Came whiffling through the tulgey wood,
  And burbled as it came!

One, two! One, two! And through and through
  The vorpal blade went snicker-snack!
He left it dead, and with its head
  He went galumphing back.

“And hast thou slain the Jabberwock?
  Come to my arms, my beamish boy!
O frabjous day! Callooh! Callay!”
  He chortled in his joy.

’Twas brillig, and the slithy toves
  Did gyre and gimble in the wabe:
All mimsy were the borogoves,
  And the mome raths outgrabe.

As Humpty Dumpty explains to Alice later in the book, slithy means “lithe and slimy,” mimsy is “flimsy and miserable,” a borogove is “a thin shabby-looking bird,” and a rath is “a sort of a green pig.” So there you have it! The poem makes perfect sense now, right? Or should I say perfect nonsense?

If you aren’t familiar with the writings of British-French author Hilaire Belloc, you’re in for a really fun ride. His 1907 book Cautionary Tales for Children contains a plethora of deliciously draconian tales whose late Victorian aim was to terrify children into behaving. With titles like “Jim, who ran away from his nurse, and was eaten by a lion” and “Matilda, who told lies and was burned to death,” they are also extremely funny. Behold this crusty gem:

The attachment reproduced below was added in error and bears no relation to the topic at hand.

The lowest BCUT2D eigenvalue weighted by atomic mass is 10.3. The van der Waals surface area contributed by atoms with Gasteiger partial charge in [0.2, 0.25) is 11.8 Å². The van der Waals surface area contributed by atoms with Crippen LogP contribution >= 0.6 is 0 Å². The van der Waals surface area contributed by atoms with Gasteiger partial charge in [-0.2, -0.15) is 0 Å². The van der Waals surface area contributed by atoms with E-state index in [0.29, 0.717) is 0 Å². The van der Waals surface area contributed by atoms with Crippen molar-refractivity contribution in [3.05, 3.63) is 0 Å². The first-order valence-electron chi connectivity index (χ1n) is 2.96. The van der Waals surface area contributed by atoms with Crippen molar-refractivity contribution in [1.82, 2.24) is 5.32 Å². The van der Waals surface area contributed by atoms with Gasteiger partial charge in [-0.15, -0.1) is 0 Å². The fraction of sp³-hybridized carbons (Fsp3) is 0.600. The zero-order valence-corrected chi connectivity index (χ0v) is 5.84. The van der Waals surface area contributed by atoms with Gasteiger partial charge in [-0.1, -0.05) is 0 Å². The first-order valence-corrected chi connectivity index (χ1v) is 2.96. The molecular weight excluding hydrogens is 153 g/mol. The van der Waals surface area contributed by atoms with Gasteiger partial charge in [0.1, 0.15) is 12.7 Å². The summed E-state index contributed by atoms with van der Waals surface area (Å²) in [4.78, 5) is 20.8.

Illustration by Basil Temple Blackwood, 1907

Rebecca, Who Slammed Doors for Fun and Perished Miserably

A trick that everyone abhors
In little girls is slamming doors.
A wealthy banker’s little daughter
Who lived in Palace Green, Bayswater
(By name Rebecca Offendort),
Was given to this furious sport.

She would deliberately go
And slam the door like billy-o!
To make her Uncle Jacob start.
She was not really bad at heart,
But only rather rude and wild;
She was an aggravating child…

It happened that a marble bust
Of Abraham was standing just
Above the door this little lamb
Had carefully prepared to slam,
And down it came! It knocked her flat!
It laid her out! She looked like that.

Her funeral sermon (which was long